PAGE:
Plants of
South Australia
Cyperus nervulosus
Annual Flat-sedge
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Regional Species Conservation Assessments per IBRA subregion.
Least concern
Near threatened
Critically endangered
Data deficient
Coober Pedy
Mount Gambier
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Prior names

Cyperus pumilus var. nervulosus


Cyperus from the Latin 'cyperos' and derived from the Greek 'kypeiros', an ancient Greek name used by Homer and Theophrastus for several plants of this genus. Nervulosus means with little veins.

Distribution and status

Found mainly along the river Murray with scattered records in the central and north-east parts of South Australia, growing on damp sandy soil fringing receding water in lakes and watercourses. Also found in all mainland states. Native. Rare in South Australia. Rare in New South Wales and Victoria. Common in the other states.
Herbarium regions: Lake Eyre, Eastern, Murray
NRM regions: South Australian Arid Lands, South Australian Murray-Darling Basin
AVH map: SA distribution map (external link)

Plant description

Dwarf tufted annual sedge. Culms trigonous, smooth, to 20 cm high, to 1 mm diameter. Leaves not septate-nodulose, as long as culms or much shorter, to 2 mm wide. Flower-spike simple, of 2–6 branches to 6 cm long, or head-like; spikes short, broad-ovoid, to 4 cm diam.; involucral bracts leaf-like, 2–4 exceeding inflorescence. Spikelets flattened, 5–20 per spike, 5–20 mm long, 2–3 mm wide in side view, 6–54-flowered; rachilla not or scarcely winged, persistent; glumes obtuse, with excurved mucro to 0.7 mm long, with keel 3–5-nerved, sides hyaline, pale yellow- to red rown, 2–2.5 mm long (excluding mucro); stamens 2. Flowers in spring and summer. Fruits are pale brown globular fruit-head in clusters at the terminal of stems. Seeds are dark brown to black ovoid seed to 0.6 mm long and 0.2 mm wide, with a tuberculate surface and covered in a thin whitish transparent layer. Seed embryo type is capitate.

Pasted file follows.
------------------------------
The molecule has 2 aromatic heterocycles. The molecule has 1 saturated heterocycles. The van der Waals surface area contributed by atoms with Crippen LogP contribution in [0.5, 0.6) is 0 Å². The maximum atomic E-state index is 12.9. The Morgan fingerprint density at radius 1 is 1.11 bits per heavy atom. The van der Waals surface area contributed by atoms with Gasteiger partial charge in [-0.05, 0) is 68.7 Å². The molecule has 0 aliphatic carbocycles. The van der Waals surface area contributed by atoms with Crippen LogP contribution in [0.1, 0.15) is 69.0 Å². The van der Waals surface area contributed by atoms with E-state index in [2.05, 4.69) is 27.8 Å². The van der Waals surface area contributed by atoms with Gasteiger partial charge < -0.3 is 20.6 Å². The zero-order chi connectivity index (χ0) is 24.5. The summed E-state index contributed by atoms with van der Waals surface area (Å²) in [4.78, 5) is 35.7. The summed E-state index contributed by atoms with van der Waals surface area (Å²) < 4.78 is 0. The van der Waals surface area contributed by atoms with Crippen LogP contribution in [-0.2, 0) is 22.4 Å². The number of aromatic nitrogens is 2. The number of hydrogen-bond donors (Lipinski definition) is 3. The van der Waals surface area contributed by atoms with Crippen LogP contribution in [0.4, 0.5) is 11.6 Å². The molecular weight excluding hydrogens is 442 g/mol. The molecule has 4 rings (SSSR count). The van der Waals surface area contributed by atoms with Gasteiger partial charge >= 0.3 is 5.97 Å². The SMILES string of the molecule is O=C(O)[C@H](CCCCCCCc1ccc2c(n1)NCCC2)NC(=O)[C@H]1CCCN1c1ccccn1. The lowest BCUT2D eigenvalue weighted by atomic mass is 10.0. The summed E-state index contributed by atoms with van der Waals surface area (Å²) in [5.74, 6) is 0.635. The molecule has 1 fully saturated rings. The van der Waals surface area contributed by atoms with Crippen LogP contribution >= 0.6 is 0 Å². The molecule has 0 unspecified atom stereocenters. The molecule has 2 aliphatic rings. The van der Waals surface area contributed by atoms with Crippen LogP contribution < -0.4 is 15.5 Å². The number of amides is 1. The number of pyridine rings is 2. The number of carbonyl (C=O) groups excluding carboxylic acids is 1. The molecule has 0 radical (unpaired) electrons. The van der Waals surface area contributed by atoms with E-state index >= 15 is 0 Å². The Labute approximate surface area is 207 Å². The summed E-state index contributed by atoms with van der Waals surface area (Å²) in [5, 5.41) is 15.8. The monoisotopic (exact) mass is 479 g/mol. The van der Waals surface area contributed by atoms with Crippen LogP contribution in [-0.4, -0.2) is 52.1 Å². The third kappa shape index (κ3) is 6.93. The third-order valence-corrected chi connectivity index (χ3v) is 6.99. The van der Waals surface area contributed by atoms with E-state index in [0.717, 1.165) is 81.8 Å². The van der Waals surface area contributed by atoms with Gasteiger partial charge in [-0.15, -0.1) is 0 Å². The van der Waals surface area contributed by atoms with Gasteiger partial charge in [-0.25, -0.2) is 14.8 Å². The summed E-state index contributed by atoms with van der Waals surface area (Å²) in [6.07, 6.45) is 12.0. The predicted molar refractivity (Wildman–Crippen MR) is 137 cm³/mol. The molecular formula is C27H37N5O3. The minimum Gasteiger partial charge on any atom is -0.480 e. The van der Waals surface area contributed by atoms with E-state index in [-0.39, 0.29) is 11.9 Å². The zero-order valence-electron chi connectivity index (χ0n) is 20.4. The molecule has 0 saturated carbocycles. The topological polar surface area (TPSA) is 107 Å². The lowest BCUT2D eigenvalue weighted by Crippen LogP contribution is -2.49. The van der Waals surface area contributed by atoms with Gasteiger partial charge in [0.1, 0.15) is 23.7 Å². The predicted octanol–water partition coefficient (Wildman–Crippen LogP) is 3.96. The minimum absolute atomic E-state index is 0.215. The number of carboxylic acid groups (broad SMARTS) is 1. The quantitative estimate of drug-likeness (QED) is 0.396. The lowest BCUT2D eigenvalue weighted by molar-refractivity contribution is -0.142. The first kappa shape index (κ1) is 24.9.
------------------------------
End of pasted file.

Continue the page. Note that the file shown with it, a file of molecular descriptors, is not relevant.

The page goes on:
Seed collection and propagation

Collect seeds between December and April. Collect fruits by picking off the mature heads, those turning brown colour and come-off easily. Place the heads in a tray and leave to dry for one to two weeks. Then rub the heads with a rubber bung to dislodge the seeds. Use a sieve to separate any unwanted material. Be careful as the seeds are very small. Seeds are ovid, dark brown to black and hard. Store the seeds with a desiccant such as dried silica beads or dry rice, in an air tight container in a cool and dry place. From one collection, the seed viability was high, at 95%.

Seeds stored:
LocationNo. of seeds
(weight grams)
of plants
Collection number
Collection location
% ViabilityStorage
BGA44,000 (0.75 g)5011-May-2008RJB77864
Lake Eyre
19-Sep-200895%+5°C, -18°C
BGA45,000 (0.9 g)50+28-Feb-2017DJD3624
1-Nov-2017100%+5°C, -18°C, -80°C
Location: BGA — the seeds are stored at the Adelaide Botanic Gardens, MSB — the seeds are stored at the Millennium Seed Bank, Kew, England.
Number of plants: This is the number of plants from which the seeds were collected.
Collection location: The Herbarium of South Australia's region name.
% Viability: Percentage of filled healthy seeds determined by a cut test or x-ray.
Germination table: